The I.L.A. Hall — named for the International Labor Association — Hall was a prime music venue in New Orleans’ Black community, featuring top-tier rhythm and blues shows as well as gospel concerts and other special events from its opening in the late 1960s until its demolition after Hurricane Katrina and the flood of 2005.
The building’s first floor housed labor union offices and a pharmacy. The second floor was a spacious room with a drop ceiling that could accommodate around 1,000 people for concerts, proms, wedding receptions, reunions, and other gatherings. The audience sat on metal folding chairs at long tables on a linoleum floor, much like in a school cafeteria. There was a small raised bandstand and a snack bar on the side that sold beer and “set ups” at R&B shows.
In Freedom’s Dance: Social, Aid and Pleasure Clubs in New Orleans, the writer James B. Borders IV recalls his nights at I.L.A. Hall in the 60s:
Those dances gave guys like me the chance to slow drag occasionally with unfamiliar pretty young things…And when the Royal Dukes of Rhythm were headlining those Saturday night ILA gigs, they played lots of popular New Orleans R&B, always closing out the night with that great blues grinder “Driving Wheel” followed by the “Second Line,” which allowed our posse to buck-jump down the stairs, out the door, and into the thick night air with hope of being able to slip into some barroom later for a nightcap without being carded.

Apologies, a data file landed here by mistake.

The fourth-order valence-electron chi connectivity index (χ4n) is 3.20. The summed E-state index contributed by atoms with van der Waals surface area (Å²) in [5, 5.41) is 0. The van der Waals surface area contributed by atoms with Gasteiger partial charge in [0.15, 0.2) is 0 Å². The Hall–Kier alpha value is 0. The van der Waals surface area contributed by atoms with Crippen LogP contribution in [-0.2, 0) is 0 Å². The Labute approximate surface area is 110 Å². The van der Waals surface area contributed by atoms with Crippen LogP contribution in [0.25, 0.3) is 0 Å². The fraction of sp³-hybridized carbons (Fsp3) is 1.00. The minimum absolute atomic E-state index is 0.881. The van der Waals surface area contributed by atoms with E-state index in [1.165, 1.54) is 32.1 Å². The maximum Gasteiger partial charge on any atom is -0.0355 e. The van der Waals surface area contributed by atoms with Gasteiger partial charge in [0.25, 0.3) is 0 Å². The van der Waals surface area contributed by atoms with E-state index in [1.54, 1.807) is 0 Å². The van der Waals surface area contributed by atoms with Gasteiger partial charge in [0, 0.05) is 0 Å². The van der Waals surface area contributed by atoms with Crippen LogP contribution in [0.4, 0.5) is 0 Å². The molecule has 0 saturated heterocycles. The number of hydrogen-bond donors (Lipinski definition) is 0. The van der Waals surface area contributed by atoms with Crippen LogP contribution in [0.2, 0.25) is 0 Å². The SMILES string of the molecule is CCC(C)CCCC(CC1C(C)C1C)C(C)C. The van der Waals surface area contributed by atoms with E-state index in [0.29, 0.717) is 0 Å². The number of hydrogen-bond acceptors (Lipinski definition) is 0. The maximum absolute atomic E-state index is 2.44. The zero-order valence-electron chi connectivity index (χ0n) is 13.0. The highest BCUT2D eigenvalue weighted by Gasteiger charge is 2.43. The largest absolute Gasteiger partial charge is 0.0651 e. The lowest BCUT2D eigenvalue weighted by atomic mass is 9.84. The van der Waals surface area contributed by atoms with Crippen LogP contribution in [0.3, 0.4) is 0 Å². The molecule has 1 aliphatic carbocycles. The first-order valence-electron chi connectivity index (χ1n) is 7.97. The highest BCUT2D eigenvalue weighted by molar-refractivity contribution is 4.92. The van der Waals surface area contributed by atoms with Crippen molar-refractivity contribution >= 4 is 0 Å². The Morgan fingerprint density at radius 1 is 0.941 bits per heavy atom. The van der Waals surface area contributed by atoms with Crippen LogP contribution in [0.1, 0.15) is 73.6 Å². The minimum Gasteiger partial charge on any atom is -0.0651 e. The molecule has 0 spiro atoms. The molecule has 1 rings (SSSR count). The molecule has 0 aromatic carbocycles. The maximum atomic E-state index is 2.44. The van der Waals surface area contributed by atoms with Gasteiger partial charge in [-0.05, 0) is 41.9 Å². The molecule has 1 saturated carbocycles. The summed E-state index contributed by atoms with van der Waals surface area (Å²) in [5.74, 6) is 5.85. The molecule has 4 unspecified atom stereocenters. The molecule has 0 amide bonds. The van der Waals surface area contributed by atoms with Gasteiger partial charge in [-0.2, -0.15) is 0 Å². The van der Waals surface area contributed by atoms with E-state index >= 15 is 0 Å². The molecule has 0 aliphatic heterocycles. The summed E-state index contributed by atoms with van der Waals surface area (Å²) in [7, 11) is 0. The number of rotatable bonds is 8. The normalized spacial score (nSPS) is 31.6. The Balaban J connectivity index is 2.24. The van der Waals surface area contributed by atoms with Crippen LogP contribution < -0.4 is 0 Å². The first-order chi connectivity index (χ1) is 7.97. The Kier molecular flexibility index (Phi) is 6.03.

During the 1970s and 80s, Rufus Johnson — an independent music promoter and owner of Rufus Record Rack on Washington and LaSalle streets — regularly booked the I.L.A. for R&B, blues, and soul programs. He promoted shows by blanketing Black neighborhoods with colorful placards stapled to telephone polls. Johnson very much made the I.L.A. the New Orleans stop on the chitlin’ circuit during its era. Always ready to capitalize on the most recent hit record, Johnson booked the likes of Solomon Burke, O.V. Wright (Johnson loved Burke and Wright, featuring them often), Bobby “Blue” Bland, Little Milton, Little Johnny Taylor, Joe Tex, William Bell, Clarence Carter, Tyrone Davis, and Johnny Adams. (Johnson, a bail bondsman and later a candidate for local office, was indicted on fraud charges by a federal grand jury in 2014).
The I.L.A. also hosted many gospel programs usually promoted by Reverend/Bishop Herman Brown. His Easter Sunday program — which always featured Slim and the Supreme Angels — was especially popular for more than a decade. Name gospel programs in New Orleans (outside of Jazz Fest) ended after Brown died, but the Easter Sunday programs survived via local choirs and quartets. On the secular side, local bluesman and “human jukebox” Snooks Eaglin played Sunday nights.
By the new millennium, R&B revues became a rarity as promoters struggled to compete with casinos that could charge nominal, or sometimes no, admission. Writer Jeff Hannusch reported that on a rainy night in the fall of 2004, at an R&B show featuring Bobby “Blue” Bland, Jeff Floyd, and Latimore, the roof leaked, mold grew on the walls, and the ice machine was broken — but the music wasn’t affected one damn bit.